For a while, I’ve been writing about retirement and retirement health care issues and sharing the posts with friends and family. A few of the recipients have encouraged me to broaden the distribution with the goal of raising awareness of the importance of planning for retirement health care costs and some of the steps advisors and individuals need to think about when it comes to these issue.
The posts will draw upon our research, personal experiences and feedback/questions I receive. I plan on highlighting a specific issue or strategies that can make a difference to people’s retirement. I hope the information in these columns will help families take greater charge of their financial futures and avoid what my parents and I had to endure…
As my parents began to age, I admittedly spent little time contemplating how they were going to care of themselves. My father, the major breadwinner of the family, spent thirty years at Raytheon, while my mother worked part-time as a seamstress. When he retired at 65, they owned the family home, had zero debt, earned full Social Security benefits, collected a pension, signed up for Medicare (which covered more than today’s program), and enjoyed a high-end supplemental (Medigap) insurance policy, which Raytheon generously paid for. By all accounts, their years of toil were going to pay off in the form of a relaxed and financially secure retirement.
Until they got sick.
We always thought my father just liked to ignore us, but his $2,000 hearing aid revealed otherwise. When my mother’s kidneys began to fail, there were twice-weekly ambulance trips for her dialysis treatment, not to mention $200-per-visit quarterly teeth cleanings recommended by their dentist, and the list went on. Once manageable out-of-pocket healthcare costs skyrocketed. We, like so many millions of others, had been lulled into a false sense of security that Medicare would pick up where Raytheon left off, but as the bills piled up, I began to realize that their golden years were in jeopardy.
Fortunately, I had the means to help take care of them, but as I began to reflect upon their predicament, nagging questions surfaced. If a financially stable couple with a seemingly comprehensive plan couldn’t afford quality healthcare when they retired, who could? Why weren’t more services covered? How could retirees possibly wade through the complexities of doctor bills, insurance, and coverage gaps?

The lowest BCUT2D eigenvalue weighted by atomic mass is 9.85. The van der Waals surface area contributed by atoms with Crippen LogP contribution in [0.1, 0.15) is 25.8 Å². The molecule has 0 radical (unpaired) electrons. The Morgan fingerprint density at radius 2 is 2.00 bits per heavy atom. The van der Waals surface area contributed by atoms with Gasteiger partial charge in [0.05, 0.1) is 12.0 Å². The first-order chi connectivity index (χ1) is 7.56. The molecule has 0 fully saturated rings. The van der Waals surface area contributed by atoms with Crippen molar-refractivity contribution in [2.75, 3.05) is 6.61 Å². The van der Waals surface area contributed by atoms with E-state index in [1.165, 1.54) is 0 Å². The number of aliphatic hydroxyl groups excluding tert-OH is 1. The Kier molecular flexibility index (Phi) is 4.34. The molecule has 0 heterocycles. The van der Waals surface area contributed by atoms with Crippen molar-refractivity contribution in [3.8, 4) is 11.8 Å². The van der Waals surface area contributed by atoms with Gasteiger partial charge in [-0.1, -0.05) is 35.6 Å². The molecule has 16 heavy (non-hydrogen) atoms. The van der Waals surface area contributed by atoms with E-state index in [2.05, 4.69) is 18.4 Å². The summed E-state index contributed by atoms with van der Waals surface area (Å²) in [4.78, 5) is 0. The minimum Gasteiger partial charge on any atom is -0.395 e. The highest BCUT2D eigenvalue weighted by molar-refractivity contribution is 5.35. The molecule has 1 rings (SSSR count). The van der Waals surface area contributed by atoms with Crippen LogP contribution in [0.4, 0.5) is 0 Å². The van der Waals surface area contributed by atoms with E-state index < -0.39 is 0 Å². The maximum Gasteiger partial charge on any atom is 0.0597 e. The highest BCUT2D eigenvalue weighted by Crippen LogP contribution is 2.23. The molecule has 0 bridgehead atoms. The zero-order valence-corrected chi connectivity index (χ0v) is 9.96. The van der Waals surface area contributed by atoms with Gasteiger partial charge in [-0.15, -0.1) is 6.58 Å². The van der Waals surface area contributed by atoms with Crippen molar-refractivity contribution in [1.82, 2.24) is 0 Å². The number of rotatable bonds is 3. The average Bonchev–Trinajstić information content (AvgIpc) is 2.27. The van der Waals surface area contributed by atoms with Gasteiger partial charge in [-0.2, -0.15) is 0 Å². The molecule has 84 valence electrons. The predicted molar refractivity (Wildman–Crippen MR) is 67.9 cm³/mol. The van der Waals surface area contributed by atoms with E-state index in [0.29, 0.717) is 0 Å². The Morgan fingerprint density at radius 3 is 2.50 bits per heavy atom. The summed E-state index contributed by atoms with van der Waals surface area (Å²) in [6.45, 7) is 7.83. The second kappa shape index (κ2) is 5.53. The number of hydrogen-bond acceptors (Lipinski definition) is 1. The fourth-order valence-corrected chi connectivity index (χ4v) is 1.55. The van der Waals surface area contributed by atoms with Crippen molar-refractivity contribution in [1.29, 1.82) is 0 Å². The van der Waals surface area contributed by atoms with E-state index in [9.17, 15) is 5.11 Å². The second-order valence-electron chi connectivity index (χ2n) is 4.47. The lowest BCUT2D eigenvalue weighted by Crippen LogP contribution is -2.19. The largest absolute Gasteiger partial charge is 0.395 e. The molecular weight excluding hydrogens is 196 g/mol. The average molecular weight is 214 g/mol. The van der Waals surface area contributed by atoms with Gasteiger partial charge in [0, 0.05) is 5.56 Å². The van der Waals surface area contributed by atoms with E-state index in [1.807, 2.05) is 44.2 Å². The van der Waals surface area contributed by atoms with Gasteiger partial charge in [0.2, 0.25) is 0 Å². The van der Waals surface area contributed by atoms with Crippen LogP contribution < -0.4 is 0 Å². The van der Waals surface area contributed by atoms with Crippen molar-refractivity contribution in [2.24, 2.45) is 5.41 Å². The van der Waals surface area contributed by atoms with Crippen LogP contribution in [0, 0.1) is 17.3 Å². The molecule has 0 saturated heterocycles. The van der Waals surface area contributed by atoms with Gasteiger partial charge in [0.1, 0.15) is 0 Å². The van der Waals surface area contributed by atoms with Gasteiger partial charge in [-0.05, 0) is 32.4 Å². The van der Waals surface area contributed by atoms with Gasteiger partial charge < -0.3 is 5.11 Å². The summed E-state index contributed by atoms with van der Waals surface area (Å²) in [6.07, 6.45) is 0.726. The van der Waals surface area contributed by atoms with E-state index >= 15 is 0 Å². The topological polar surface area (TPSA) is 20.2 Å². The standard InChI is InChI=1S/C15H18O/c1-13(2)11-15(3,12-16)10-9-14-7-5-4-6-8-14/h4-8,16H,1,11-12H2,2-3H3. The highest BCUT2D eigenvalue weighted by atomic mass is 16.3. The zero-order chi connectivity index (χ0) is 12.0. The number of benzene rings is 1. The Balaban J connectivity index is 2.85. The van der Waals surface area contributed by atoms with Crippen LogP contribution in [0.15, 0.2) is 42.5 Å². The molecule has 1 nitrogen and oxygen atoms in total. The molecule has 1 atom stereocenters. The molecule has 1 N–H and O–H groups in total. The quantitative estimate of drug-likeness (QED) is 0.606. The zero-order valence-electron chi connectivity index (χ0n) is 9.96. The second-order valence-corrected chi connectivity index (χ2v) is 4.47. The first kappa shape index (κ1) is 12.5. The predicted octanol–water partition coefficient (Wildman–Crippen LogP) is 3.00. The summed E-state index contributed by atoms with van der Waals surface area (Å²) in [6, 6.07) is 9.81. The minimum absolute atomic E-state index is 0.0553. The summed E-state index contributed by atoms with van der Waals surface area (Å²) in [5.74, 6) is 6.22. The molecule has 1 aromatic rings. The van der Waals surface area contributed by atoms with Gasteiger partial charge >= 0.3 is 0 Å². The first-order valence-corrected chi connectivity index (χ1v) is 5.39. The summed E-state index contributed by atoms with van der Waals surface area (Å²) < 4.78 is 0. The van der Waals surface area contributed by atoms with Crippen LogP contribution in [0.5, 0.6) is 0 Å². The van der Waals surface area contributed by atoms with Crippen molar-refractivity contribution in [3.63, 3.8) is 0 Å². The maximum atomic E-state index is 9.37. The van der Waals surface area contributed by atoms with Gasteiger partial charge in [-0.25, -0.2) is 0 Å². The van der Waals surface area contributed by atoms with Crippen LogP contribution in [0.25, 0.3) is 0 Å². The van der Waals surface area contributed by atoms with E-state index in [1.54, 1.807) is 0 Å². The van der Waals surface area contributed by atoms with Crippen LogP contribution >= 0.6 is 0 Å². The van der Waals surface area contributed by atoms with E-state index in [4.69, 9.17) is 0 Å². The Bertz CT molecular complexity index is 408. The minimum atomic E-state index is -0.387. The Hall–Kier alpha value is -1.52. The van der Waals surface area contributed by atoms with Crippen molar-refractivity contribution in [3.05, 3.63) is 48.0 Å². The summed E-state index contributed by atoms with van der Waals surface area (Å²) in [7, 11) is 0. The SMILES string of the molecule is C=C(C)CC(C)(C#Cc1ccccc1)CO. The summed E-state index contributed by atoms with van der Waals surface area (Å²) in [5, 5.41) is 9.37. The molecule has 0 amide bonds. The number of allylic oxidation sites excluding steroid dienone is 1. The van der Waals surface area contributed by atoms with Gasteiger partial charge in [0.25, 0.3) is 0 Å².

I also looked back on my career in financial services and realized that the very professionals who could have helped defray these costs were simply unaware that this problem existed.
Thus, the creation of HealthView Services.
I started the company with one objective: to motivate the financial services industry to integrate healthcare costs into the retirement planning process. Over the next twenty years, 78 million Baby Boomers retiring at an average of 10,000 per day are going to be entering the Medicare system, which will likely result in decreased services, increased premiums, or both.
And here’s a key point. Many Americans believe that Medicare will cover most of their health care costs in retirement, few understand that today it only covers around 50% of health care costs. Although health care will be one of the biggest expenses in retirement, most retirement plans do not factor in these expected costs.
Here’s another very important point… health care inflation is driving costs higher. The most recent data from the Office of the Actuary shows that after a mild slowdown during the financial crisis, health care inflation is expected to be around 6% for the next decade. Why is that important? Costs are rising higher at a time when Social Security cost of living adjustments remain below 2%. So retirees will be facing a growing cost burden. When you project these costs out 10 years or more into the future, retirement health care costs are clearly on a path to exceed Social Security benefits.
Now that’s the bad news. The good news is that if you start planning for these costs early, the amount required to cost these costs does not have to break the bank. More about that in a future post.
Health care must be factored into every retirement budget and plan. Not only because of the cost, but also because of its inter-relationship with other aspects of planning.
Nothing underscores this point better than Medicare surcharges. You would think that simply saving more to increase income in retirement would be the smartest thing to do. And that’s what the retirement industry has to a greater of lesser extent focused on. But here’s the problem, generating more income in retirement may lead you to cross Medicare surcharge thresholds. Crossing a threshold may increase Medicare costs by 35% to 200%. One dollar extra income, can mean a big reduction in disposable income in retirement. In fact, the more you save, the more Medicare will cost you.
The good news is there are ways to reduce Medicare surcharges by selecting products that don’t count toward the measure used to calculate these surcharges. We just issued a HealthView Insights White Paper on this topic last week. It’s an important read, because it clearly demonstrates why it is essential that retirement plans factor in health care costs, of which Medicare is a significant component.
The paper also shows that these surcharges are not just an issue for the wealthy. They are an issue for middle class teachers and others who will receive pensions. Over time they will impact most Americans.
In future posts, I’ll talk in greater detail about some of the implications and unintended consequences of Medicare surcharges. So more to come. The bottom line is people can save tens of thousands of dollars in retirement, by optimizing retirement portfolios for income and health care costs.
I look forward to your feedback on this and future posts. If you wish to be taken off this list, please let me know.